Imagens das páginas

of Parliament, fpake of the fame to other members of Parliament; who fpake thereof unto the Peers of the Realm. Lo! thus did our counsels enter into the hearts of our Generals and our Law-givers ; and from henceforth, even as we devised, thus did they,

After this, the ruhole book is turned on a sudden, from bis own Life, to a History of all the publick I ransactions of Europe, compiled from the News-papers of those times. I could not comprehend the meaning of this, till I ferceived at laft (to my no small Astonishment) that all the Measures of the four last years of the Queen, together with the peace at Utrecht which have been usually attributed to the E

D of o Lords H- and B and other great men; do here most plainly appear, to have been wholly owing to Robert Jenkins, Amos Turner, George Pilcocks, Thomas White, but above all, to P. P.

of O.

The reader may be sure I was very inquisitive after this extraordinary writer, whose work I have here abfraéted. I took a journey into the Country on purpose ; but could not find the least trace of him: till by accident I met an old Clergyman, wbo faid he could not be positive, but thought it might be one Paul Philips, who had been dead about twelve years. And upon enquiry, all he could learn of that person from the neighbourhood, was, That he had been taken norice of for swallowing Loaches,

and remembered by fome people by a black and white Cur with one Ear, that confiantly followed him.

In the Church-yard, I read bis Epitaph, said to be written by himself.

O Reader, if that thou canst read,
Look down


this Stone; Do all we can, Death is a man,

That never spareth none.



November 19, 1729.

HE time of the election of Poet Laureate beT'ing now at hand, it may be proper to give fome account of the rites and ceremonies anciently used at that Solemnity, and only discontinued through the neglect and degeneracy of later times. These we have extracted from an historian of undoubted cre. dit, a reverend bishop, the learned Paulus Jovius; and are the same that were practised under the pontificate of Leo X. the great restorer of learning.

As we now see an age and a court, that for the encouragement of poetry rivals, if not exceeds, that of this famous Pope, we cannot but with a restoration of all its honours to poesy; the rather, since there are so many parallel circumstances in the person who was then honoured with the laurel, and in him, who in all probability) is now to wear it.

I shall translate my author exactly as I find it in the 82d chapter of his Elogia Vir. Doct. He begins with the character of the poet himself, who

was the original and father of all Laureates, and called Camillo. He was a plain country-man of Apulia, (u hether a shepherd or threber, is not material.) This man (says Jovius) excited by the fame of the “ great encouragement given to poets at court, and “the high honour in which they were held, came to “ the city, bringing with him a strange kind of lyre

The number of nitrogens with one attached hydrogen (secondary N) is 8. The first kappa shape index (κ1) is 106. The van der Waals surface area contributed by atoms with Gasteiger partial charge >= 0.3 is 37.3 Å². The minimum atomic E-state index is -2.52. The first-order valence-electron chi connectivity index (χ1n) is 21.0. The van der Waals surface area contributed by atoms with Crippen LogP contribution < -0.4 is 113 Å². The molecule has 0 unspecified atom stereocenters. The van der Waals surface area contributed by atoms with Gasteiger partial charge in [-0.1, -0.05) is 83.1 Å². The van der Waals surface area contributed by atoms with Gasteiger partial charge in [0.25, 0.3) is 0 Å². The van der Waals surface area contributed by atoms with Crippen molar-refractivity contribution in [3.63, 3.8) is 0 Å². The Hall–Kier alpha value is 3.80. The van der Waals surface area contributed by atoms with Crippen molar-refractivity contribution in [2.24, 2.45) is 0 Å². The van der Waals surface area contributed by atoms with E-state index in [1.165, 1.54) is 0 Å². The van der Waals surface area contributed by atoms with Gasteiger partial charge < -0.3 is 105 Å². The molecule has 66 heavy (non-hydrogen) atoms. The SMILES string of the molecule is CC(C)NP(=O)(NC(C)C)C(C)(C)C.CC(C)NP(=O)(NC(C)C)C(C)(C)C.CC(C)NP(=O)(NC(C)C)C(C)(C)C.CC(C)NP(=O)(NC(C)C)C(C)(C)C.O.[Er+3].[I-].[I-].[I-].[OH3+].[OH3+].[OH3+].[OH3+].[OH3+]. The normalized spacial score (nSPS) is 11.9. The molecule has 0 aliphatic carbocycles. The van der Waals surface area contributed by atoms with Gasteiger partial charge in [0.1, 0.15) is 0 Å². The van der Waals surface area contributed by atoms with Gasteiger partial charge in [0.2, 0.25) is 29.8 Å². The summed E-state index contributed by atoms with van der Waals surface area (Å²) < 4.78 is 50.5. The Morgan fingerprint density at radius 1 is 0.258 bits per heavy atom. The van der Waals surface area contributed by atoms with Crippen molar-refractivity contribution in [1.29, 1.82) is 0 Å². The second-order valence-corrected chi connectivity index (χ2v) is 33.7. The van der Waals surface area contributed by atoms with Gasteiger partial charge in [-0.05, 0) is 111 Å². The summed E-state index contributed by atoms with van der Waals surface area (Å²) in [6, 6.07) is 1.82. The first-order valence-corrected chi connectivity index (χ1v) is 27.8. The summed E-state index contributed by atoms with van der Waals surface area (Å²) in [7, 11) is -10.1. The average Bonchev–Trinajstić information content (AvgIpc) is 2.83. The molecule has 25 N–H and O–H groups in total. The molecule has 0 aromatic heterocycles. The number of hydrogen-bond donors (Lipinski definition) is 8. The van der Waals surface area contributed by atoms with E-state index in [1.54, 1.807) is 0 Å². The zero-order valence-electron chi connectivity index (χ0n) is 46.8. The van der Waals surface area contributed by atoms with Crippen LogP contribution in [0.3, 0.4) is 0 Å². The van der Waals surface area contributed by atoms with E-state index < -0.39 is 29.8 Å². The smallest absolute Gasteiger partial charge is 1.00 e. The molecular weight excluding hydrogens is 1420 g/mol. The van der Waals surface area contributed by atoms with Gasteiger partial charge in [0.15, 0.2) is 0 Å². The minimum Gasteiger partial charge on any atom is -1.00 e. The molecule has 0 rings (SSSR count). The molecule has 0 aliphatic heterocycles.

in his hand, and at least some twenty thousand of verses. All the wits and critics of the court flocked “ about him, delighted to see a clown, with a ruddy, “ hale complexion, and in his own long hair, so top “ full of poetry; and at the first sight of him all a“greed he was born to be Poet Laureatea. He had “ a most hearty welcome in an island of the river “ Tiber (an agreeable place, not unlike our Rich“ mond) where he was first made to eat and drink plentifully, and to repeat his verses to every body. “ Then they adorned him with a new and elegant "garland, composed of vine-leaves, laurel, and braf

. fica (a fort of cabbage) fo composed, fays my au“ thor, emblematically, Ut tam sales quam lepide ejus temulentia, brafficæ remedio colitenda, notaretur. “ He was then saluted by common consent with the “ title of archi-poeta, or arch.poet, in the style of those, “ days, in ours, Poet Laureate. This honour the “ poor man received with the most sensible demon

a Apulus præpingui vultu alacer, et prolixe comatus, omnino dignus fefta laurea videretur,

“ strations of joy, his eyes drunk with tears and giad“ nefs b. Next, the public acclamation was “ pressed in a canticle, which is transmitted to us, aw “ follows:


Salve, brafficea virens corona,
Et lauro, archipoeta, pampinoque !
Dignus principis auribus Leonis.

All hail, arch-poet, without peer!
Vine, bay, or cabbage, fit to wear,
And worthy of the prince's ear.

From hence he was conducted in pomp to the Capitol of Rome, mounted on an elephant, thro' the shouts of the populace, where the ceremony ended.

The historian tells us further, “That at his in. “troduction to Leo, he not only poured forth ver“ses, innumerable, like a torrent, but also fung them “ with open mouth. Nor was he cnly once introdu

ced, or on pated days (like our Laureates) but “made a companion to his master, and entertained as " one of the instruments of his most elegant pleasures. “ When the prince was at table, the poet had his “place at the window. When the prince had half

eaten his meat, he gave with his own hands the “rest to the poet. When the poet drank, it was

c Semesis opsoniis.

b Manantibus præ gaudio oculis. Vol. VII.


« AnteriorContinuar »